HILLSDALE – Cold, wet weather on Tuesday night didn’t stop about 100 parents from going to Pascack Valley High School to learn how letting their kids fail can foster their child’s competence and self-reliance.
The tips came from Jessica Lahey, a New York Times bestselling author, who was invited by multiple school districts in the Pascack Valley to talk about the benefits of letting children experience disappointment, which she says will help them become resilient adults.
Pascack Valley Regional High School, Emerson, Westwood, Park Ridge, Hillsdale, Montvale, River Vale and Woodcliff Lake school districts co-sponsored the event, which is in its second year.
Lahey, who lives in New Hampshire, is a teacher, writer and mother of two boys, ages 18 and 13. Her work, which focuses on education, parenting and child welfare, has been featured in The New York Times and The Atlantic and on Vermont Public Radio, among other publications and news outlets.
Her talk focused on her book, “The Gift of Failure: How the Best Parents Learn to Let Go So Their Children Can Succeed.”
“Over-parenting affects kids’ learning,” Lahey said.
She told a familiar story about a child who forgets their homework and relies on a parent to come swooping into school to deliver it.
Parents in that position could instead give their children a chance to develop a strategy to help address the issue of forgetting their homework, she said.
Lahey spoke from personal experience. She said her youngest son would consistently forget his homework. His strategy was to develop a checklist every night, listing things he needed to get done the next morning before school. His list included everything from getting dressed to brushing his teeth and putting his homework in his backpack, Lahey said.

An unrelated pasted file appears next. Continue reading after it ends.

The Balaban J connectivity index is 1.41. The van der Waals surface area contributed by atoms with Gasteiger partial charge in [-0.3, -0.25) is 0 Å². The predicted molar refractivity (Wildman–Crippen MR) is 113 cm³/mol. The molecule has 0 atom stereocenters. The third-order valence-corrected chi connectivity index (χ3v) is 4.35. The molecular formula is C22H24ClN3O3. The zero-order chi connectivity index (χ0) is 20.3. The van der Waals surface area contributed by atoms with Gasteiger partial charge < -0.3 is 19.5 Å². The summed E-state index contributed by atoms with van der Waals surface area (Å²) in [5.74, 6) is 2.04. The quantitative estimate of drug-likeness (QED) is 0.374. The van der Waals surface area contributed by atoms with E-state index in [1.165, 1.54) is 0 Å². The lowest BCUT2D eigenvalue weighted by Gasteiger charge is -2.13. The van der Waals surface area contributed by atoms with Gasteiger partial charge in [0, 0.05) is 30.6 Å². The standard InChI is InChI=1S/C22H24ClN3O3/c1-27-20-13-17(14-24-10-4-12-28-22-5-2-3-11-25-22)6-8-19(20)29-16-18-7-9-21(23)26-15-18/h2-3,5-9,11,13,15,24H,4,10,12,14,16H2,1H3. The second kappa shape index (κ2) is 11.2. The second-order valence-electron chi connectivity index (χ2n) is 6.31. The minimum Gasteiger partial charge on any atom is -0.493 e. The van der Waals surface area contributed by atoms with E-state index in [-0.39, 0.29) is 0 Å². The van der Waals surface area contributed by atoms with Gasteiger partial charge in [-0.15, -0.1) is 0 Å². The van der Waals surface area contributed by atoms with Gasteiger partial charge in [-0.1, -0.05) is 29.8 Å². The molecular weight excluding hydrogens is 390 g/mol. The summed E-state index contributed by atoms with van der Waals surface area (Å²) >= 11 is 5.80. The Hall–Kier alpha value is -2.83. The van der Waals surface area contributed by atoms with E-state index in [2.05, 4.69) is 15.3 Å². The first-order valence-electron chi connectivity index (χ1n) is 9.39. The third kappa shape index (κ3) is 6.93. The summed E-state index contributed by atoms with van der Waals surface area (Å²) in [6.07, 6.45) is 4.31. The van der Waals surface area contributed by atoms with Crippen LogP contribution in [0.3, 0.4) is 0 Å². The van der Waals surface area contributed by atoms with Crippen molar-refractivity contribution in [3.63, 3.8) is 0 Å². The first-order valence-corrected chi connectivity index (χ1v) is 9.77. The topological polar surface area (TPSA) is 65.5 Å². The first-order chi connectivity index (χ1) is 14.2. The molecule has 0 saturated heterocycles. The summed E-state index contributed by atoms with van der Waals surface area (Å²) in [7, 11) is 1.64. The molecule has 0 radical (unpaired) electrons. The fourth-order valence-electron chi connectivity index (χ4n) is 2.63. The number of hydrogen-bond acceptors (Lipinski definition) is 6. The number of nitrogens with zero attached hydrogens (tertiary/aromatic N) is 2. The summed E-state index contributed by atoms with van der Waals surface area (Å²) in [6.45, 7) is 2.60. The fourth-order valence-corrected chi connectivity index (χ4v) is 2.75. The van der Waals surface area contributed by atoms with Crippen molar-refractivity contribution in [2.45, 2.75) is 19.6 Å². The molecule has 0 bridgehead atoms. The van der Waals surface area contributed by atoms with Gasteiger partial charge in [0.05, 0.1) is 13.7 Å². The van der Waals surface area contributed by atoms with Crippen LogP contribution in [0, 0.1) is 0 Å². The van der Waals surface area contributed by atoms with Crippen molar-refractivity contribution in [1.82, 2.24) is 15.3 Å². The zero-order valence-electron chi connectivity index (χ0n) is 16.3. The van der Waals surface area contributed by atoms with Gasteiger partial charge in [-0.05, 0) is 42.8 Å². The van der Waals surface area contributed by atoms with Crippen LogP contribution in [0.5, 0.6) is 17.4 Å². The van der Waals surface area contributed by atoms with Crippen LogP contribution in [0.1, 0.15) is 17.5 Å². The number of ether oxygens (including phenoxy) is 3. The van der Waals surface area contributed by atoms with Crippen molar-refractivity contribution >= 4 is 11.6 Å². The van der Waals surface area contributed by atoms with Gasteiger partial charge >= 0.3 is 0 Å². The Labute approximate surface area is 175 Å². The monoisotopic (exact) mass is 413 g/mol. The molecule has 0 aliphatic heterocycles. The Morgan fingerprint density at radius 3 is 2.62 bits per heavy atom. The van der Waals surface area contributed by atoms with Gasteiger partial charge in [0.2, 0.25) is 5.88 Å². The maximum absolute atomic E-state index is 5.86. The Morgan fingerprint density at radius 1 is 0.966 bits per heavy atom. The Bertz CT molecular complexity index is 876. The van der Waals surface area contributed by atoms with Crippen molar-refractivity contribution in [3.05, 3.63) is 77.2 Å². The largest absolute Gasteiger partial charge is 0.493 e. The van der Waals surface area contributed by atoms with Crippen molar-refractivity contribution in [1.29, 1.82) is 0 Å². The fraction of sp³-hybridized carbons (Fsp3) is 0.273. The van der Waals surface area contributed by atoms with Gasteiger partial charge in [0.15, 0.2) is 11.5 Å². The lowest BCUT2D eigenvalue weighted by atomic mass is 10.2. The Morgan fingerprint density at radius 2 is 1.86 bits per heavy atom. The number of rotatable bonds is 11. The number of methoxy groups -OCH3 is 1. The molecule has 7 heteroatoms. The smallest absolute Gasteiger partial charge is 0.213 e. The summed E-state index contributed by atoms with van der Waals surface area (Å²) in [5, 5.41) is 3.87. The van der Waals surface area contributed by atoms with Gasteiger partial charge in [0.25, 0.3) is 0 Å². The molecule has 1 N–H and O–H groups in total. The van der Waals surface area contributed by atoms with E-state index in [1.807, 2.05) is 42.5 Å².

“In four years, he forgot his homework twice,” she said.
“The title of my book is 'Gift of Failure' not because I want kids to fail,” Lahey said. “I want them to learn positive adaptation to failure. When we give kids the opportunity to talk about the fact they got something wrong, or did something wrong, they learn from that. And that’s called having a growth mindset.”
In her book, Lahey said she provides parents with a plan to help them step back when their children fail in various aspects of their lives, whether it's homework, social dynamics or sports.
Gina Pantoliano of Park Ridge, a parent who was in the audience, said she wants her 15-year-old daughter to grow up to be a self-reliant adult.
“I like to coddle my daughter, and I realize sometimes that isn’t always the best way for her to grow,” Pantoliano said. “I want her to grow up to be strong and independent and resilient.”
Another parent, Julie Nuciforo of Park Ridge, said she thinks many parents are “taught” to do everything for their kids, but realizes the dangers of following that mindset.
“We want to help our kids and we want to step in and save our kids, but sometimes, it seems, the better lesson is to let them fall on their bum and let them pick themselves up,” said Nuciforo, a parent of 11- and 14-year-olds. “Falling and getting back up is a skill everybody needs.”